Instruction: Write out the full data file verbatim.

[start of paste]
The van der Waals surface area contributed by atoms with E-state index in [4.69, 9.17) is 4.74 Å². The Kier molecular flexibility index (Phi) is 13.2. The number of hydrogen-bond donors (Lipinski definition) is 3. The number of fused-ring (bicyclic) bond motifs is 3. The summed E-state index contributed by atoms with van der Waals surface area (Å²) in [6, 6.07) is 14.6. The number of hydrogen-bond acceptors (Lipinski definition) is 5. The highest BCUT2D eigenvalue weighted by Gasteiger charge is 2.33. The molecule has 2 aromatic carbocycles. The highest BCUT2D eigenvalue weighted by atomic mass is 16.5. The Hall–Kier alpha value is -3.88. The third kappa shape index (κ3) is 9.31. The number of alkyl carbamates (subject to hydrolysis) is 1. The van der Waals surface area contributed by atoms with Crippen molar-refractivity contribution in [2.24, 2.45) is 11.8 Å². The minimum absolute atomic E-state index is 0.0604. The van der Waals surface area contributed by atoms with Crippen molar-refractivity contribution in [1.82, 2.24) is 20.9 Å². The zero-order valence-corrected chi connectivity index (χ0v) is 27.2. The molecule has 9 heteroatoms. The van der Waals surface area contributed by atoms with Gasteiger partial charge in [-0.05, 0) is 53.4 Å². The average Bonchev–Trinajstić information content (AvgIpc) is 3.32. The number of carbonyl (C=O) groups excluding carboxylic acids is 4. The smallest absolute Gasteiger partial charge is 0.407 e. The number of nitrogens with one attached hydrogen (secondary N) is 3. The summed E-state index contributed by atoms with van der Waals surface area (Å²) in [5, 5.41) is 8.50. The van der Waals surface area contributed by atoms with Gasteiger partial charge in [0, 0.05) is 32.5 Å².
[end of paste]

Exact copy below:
The van der Waals surface area contributed by atoms with E-state index in [4.69, 9.17) is 4.74 Å². The Kier molecular flexibility index (Phi) is 13.2. The number of hydrogen-bond donors (Lipinski definition) is 3. The number of fused-ring (bicyclic) bond motifs is 3. The summed E-state index contributed by atoms with van der Waals surface area (Å²) in [6, 6.07) is 14.6. The number of hydrogen-bond acceptors (Lipinski definition) is 5. The highest BCUT2D eigenvalue weighted by Gasteiger charge is 2.33. The molecule has 2 aromatic carbocycles. The highest BCUT2D eigenvalue weighted by atomic mass is 16.5. The Hall–Kier alpha value is -3.88. The third kappa shape index (κ3) is 9.31. The number of alkyl carbamates (subject to hydrolysis) is 1. The van der Waals surface area contributed by atoms with Crippen molar-refractivity contribution in [2.24, 2.45) is 11.8 Å². The minimum absolute atomic E-state index is 0.0604. The van der Waals surface area contributed by atoms with Crippen molar-refractivity contribution in [1.82, 2.24) is 20.9 Å². The zero-order valence-corrected chi connectivity index (χ0v) is 27.2. The molecule has 9 heteroatoms. The van der Waals surface area contributed by atoms with Gasteiger partial charge in [-0.05, 0) is 53.4 Å². The average Bonchev–Trinajstić information content (AvgIpc) is 3.32. The number of carbonyl (C=O) groups excluding carboxylic acids is 4. The smallest absolute Gasteiger partial charge is 0.407 e. The number of nitrogens with one attached hydrogen (secondary N) is 3. The summed E-state index contributed by atoms with van der Waals surface area (Å²) in [5, 5.41) is 8.50. The van der Waals surface area contributed by atoms with Gasteiger partial charge in [0, 0.05) is 32.5 Å².